Catalyst Magazine

Quote Roundup: Maryland’s First Lady Among Notable Speakers at UMB

First Lady Dawn Flythe Moore

First Lady Dawn Flythe Moore

“My journey from New York brought me to the University of Maryland, College Park. And it’s interesting how things can happen because when I graduated, I wasn’t sure what I wanted to do. And I called a friend … [who] was working for the secretary of state’s office for John Willis. And he said, ‘I’m leaving the office. Why don’t you come in and see if you can apply for this position.’ And from there, I worked in state government. And it’s so interesting because I used to work in the house that I live in now, and never thought that that would be the case.” 

First Lady Dawn Flythe Moore during UMBrella’s Women’s History Month Symposium on March 6 

UMB President Bruce E. Jarrell

UMB President Bruce E. Jarrell

“There were a lot of people who said that nobody or no business would move across MLK Boulevard into the BioPark. And now just look around. It’s become an essential part of this University, a West Campus, if you will. And it has been the enabler, the anchor for other programs that have enriched the local community. Now I know there will be doubters that we can do this. They’ll say nobody will invest in this location. I disagree with them. I’m sure that they will see the potential of this and the connection to our University and the vibrancy as a result of that.”

UMB President Bruce E. Jarrell during his May 1 State of the University speech, when he announced the University plans to develop Lexington Street into housing, shops, and research space

Greg Lindsay

Greg Lindsay, globalization, urbanization, and innovation expert,

“In the end, Baltimore has incredible bones. And in visiting the city and having conversations about the trajectory of Baltimore, we talk a lot about the challenges it faces from a public safety standpoint, from an economic development standpoint, and obviously from a health crisis standpoint as well. But to me the No. 1 crisis of Baltimore is housing availability and affordability. If Baltimore and Maryland can solve the rising affordability issue, then it will start to unlock more and more economic opportunities, because as I said, the city has incredible bones, and incredible location, and incredible educational institutions such as UMB. But I think housing lies at the heart of its future trajectory.”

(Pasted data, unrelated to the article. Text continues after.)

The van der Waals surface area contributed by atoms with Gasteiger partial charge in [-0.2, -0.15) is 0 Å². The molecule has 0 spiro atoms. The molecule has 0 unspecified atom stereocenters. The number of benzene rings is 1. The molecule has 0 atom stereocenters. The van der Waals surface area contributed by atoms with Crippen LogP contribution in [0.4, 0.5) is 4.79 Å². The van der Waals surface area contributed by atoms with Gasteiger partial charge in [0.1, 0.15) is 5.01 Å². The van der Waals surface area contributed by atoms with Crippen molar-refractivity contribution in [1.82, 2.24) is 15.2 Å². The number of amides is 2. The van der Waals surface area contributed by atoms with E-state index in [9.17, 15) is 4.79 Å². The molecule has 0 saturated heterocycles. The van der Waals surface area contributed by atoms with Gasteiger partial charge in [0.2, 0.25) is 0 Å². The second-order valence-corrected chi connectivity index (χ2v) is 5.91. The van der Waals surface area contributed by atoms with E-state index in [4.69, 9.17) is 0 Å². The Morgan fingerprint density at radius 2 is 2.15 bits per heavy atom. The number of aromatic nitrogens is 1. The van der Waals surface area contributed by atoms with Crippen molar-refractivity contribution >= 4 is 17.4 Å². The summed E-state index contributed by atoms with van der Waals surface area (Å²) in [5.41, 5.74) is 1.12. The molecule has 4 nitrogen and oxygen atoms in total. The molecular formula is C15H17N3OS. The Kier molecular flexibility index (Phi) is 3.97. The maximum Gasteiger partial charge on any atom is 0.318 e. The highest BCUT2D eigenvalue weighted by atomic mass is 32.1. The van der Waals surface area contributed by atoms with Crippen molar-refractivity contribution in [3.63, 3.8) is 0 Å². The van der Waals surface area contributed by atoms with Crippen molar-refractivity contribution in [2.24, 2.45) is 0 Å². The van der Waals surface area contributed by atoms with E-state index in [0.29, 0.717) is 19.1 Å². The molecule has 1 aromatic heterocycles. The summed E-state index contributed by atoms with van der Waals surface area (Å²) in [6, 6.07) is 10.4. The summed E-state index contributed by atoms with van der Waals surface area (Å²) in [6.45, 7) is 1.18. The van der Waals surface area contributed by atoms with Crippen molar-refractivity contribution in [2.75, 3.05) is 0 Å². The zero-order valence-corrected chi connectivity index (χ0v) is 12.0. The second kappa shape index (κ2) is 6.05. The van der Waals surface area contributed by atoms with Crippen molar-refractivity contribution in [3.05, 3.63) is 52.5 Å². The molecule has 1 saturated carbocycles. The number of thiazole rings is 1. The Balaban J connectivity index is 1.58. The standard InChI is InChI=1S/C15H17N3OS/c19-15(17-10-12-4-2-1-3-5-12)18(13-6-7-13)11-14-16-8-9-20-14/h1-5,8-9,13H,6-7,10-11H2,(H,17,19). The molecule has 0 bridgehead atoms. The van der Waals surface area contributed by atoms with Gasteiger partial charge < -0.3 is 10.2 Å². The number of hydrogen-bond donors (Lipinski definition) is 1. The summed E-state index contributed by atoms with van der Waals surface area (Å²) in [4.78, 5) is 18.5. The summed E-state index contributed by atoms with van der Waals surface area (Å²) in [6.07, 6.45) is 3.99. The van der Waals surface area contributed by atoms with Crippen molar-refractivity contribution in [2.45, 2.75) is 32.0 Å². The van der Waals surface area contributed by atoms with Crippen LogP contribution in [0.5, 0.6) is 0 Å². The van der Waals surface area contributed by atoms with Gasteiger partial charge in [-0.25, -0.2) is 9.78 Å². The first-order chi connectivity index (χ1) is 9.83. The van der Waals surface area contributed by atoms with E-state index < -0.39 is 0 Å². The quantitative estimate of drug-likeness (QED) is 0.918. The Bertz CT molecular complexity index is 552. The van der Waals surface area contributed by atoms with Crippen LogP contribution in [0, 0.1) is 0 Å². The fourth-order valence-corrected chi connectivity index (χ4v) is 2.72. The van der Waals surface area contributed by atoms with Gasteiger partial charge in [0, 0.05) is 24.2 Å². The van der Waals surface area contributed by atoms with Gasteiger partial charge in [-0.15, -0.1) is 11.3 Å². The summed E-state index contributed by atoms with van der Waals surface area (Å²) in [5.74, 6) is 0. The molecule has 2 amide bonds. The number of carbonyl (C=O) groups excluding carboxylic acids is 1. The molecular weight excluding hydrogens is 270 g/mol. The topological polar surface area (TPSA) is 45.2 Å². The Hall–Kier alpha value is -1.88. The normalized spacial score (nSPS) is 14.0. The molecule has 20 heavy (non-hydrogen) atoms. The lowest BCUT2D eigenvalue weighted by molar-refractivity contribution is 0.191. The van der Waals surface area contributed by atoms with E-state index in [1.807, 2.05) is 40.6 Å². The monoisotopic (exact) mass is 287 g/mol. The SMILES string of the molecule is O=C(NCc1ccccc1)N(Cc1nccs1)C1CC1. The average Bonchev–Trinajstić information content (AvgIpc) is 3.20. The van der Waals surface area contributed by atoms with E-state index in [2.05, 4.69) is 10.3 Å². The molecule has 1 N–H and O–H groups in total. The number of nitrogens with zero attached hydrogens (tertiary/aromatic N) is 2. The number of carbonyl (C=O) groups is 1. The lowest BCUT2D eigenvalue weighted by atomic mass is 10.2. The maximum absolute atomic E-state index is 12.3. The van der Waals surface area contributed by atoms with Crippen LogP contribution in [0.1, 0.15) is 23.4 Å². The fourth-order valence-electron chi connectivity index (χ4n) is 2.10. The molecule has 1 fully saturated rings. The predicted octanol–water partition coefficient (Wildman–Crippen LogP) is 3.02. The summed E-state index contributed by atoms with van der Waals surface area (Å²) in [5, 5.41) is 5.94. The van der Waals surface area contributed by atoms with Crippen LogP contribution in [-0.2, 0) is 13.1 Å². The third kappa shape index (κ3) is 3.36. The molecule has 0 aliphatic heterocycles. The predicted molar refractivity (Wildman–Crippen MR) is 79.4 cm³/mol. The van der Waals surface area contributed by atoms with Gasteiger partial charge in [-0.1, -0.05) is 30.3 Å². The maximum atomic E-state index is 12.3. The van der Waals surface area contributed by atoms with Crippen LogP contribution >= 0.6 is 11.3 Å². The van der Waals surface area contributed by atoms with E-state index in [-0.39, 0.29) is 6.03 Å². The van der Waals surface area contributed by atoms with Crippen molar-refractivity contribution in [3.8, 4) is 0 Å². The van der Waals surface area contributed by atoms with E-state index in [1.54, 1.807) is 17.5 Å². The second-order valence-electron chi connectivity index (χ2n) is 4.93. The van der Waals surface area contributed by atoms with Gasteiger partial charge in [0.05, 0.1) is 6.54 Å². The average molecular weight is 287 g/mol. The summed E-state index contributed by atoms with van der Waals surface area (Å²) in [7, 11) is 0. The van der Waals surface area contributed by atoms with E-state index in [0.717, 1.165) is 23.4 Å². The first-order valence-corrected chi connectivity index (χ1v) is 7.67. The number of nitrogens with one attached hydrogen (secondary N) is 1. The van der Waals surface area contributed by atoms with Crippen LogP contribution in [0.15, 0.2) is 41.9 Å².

Greg Lindsay, globalization, urbanization, and innovation expert, during the UMB President’s Panel on Politics and Policy on Feb. 22 

Fatima Goss Graves, JD

Fatima Goss Graves, JD

“Dr. King did not back down. He proclaimed that day and continued to proclaim, ‘I have a dream.’ So the question is, how in the face of violence and terror can you articulate a dream that this country had not yet realized? He was so clearly a visionary. But also I believe he was pragmatic and practical and even political. In the midst of a giant backlash on the cusp of massive and generational change, he understood that giving hope was the best strategy available. Hope is the only emotion that keeps us moving as humans, it keeps us going. Hope is motivating. It is the only fuel for our endurance in this fight for justice.” 

Fatima Goss Graves, president and CEO of the National Women’s Law Center, president of the National Women’s Law Center Action Fund, and co-founder of the TIME’S UP Legal Defense Fund, during her keynote speech at the UMB Rev. Dr. Martin Luther King Jr. and Black History Month Celebration on Feb. 6 

Shanna Hocking

Shanna Hocking

“There’s going to be people who tell you what’s not possible for you: you’re too late, you’re too old, you’re too young, you’re too much, you’re too something. And you know what is possible for yourself, and you know in your heart what your bold moves are. And the best advice that I can say is do not let anyone deter you from pursuing what is most important to you. Believe in what is possible for yourself and others, and then go make it happen.” 

Shanna Hocking, founder and CEO of Hocking Leadership, LLC, and author of “One Bold Move a Day: Meaningful Actions Women Can Take to Fulfill Their Leadership and Career Potential,” during UMBrella’s Women’s History Month Symposium on March 6

Tisha Edwards, JD ’01, MSW ’00

“We’ve been working, fighting, trying to do great work together for a very long time. And the campaign probably was the hardest thing I had ever done in my life. It was the place where I was most afraid professionally. And I would not ever have done that had I not done it with people I love and trust.” 

Tisha Edwards, Maryland secretary of appointments, during UMBrella’s Women’s History Month Symposium on March 6, referring to Gov. Wes Moore and First Lady Dawn Flythe Moore 

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